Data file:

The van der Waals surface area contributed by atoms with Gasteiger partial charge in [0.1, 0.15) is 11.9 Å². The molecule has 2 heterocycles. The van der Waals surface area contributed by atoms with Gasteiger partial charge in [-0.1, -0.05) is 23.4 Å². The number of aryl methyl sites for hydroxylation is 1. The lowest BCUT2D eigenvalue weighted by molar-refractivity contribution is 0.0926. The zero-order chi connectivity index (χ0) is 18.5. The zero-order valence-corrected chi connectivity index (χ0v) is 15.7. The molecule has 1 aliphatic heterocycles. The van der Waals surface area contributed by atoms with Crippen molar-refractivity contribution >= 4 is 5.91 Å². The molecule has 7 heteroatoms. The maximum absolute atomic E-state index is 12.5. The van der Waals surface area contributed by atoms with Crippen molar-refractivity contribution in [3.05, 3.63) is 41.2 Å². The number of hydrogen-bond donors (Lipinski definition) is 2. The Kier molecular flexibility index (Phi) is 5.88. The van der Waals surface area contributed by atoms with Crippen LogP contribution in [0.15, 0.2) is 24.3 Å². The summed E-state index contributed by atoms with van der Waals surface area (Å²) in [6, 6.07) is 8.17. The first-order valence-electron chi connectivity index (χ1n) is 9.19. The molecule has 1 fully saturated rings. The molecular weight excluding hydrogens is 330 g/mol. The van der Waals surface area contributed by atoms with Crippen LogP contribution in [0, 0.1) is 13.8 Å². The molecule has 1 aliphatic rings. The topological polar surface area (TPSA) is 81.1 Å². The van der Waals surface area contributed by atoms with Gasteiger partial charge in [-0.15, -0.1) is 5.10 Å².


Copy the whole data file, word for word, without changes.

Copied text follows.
The van der Waals surface area contributed by atoms with Gasteiger partial charge in [0.1, 0.15) is 11.9 Å². The molecule has 2 heterocycles. The van der Waals surface area contributed by atoms with Gasteiger partial charge in [-0.1, -0.05) is 23.4 Å². The number of aryl methyl sites for hydroxylation is 1. The lowest BCUT2D eigenvalue weighted by molar-refractivity contribution is 0.0926. The zero-order chi connectivity index (χ0) is 18.5. The zero-order valence-corrected chi connectivity index (χ0v) is 15.7. The molecule has 1 aliphatic heterocycles. The van der Waals surface area contributed by atoms with Crippen molar-refractivity contribution >= 4 is 5.91 Å². The molecule has 7 heteroatoms. The maximum absolute atomic E-state index is 12.5. The van der Waals surface area contributed by atoms with Crippen molar-refractivity contribution in [3.05, 3.63) is 41.2 Å². The number of hydrogen-bond donors (Lipinski definition) is 2. The Kier molecular flexibility index (Phi) is 5.88. The van der Waals surface area contributed by atoms with Crippen LogP contribution in [0.15, 0.2) is 24.3 Å². The summed E-state index contributed by atoms with van der Waals surface area (Å²) in [6, 6.07) is 8.17. The first-order valence-electron chi connectivity index (χ1n) is 9.19. The molecule has 1 fully saturated rings. The molecular weight excluding hydrogens is 330 g/mol. The van der Waals surface area contributed by atoms with Crippen LogP contribution in [0, 0.1) is 13.8 Å². The molecule has 1 aliphatic rings. The topological polar surface area (TPSA) is 81.1 Å². The van der Waals surface area contributed by atoms with Gasteiger partial charge in [-0.15, -0.1) is 5.10 Å².